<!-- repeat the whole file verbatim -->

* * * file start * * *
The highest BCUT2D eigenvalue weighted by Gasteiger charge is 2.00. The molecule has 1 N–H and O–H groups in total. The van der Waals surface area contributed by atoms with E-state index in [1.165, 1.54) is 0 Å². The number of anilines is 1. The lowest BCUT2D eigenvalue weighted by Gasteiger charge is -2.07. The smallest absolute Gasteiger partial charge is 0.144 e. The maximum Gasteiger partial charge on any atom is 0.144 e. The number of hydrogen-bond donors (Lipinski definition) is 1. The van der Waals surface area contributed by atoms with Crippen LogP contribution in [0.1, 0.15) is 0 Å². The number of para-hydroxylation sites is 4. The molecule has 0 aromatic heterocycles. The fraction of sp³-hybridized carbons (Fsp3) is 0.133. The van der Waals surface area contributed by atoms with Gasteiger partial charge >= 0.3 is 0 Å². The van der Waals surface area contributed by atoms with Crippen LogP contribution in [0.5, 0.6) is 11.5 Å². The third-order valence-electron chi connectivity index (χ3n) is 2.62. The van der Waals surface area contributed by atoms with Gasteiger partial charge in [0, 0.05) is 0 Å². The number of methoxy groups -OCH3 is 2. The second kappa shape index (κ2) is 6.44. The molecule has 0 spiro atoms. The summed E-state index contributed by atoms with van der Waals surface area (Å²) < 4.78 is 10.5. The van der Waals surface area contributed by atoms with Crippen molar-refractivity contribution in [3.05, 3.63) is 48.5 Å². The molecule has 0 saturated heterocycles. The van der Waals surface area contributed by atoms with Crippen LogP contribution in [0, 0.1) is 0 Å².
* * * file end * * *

The highest BCUT2D eigenvalue weighted by Gasteiger charge is 2.00. The molecule has 1 N–H and O–H groups in total. The van der Waals surface area contributed by atoms with E-state index in [1.165, 1.54) is 0 Å². The number of anilines is 1. The lowest BCUT2D eigenvalue weighted by Gasteiger charge is -2.07. The smallest absolute Gasteiger partial charge is 0.144 e. The maximum Gasteiger partial charge on any atom is 0.144 e. The number of hydrogen-bond donors (Lipinski definition) is 1. The van der Waals surface area contributed by atoms with Crippen LogP contribution in [0.1, 0.15) is 0 Å². The number of para-hydroxylation sites is 4. The molecule has 0 aromatic heterocycles. The fraction of sp³-hybridized carbons (Fsp3) is 0.133. The van der Waals surface area contributed by atoms with Gasteiger partial charge >= 0.3 is 0 Å². The van der Waals surface area contributed by atoms with Crippen LogP contribution in [0.5, 0.6) is 11.5 Å². The third-order valence-electron chi connectivity index (χ3n) is 2.62. The van der Waals surface area contributed by atoms with Gasteiger partial charge in [0, 0.05) is 0 Å². The number of methoxy groups -OCH3 is 2. The second kappa shape index (κ2) is 6.44. The molecule has 0 spiro atoms. The summed E-state index contributed by atoms with van der Waals surface area (Å²) < 4.78 is 10.5. The van der Waals surface area contributed by atoms with Crippen molar-refractivity contribution in [3.05, 3.63) is 48.5 Å². The molecule has 0 saturated heterocycles. The van der Waals surface area contributed by atoms with Crippen LogP contribution in [0, 0.1) is 0 Å².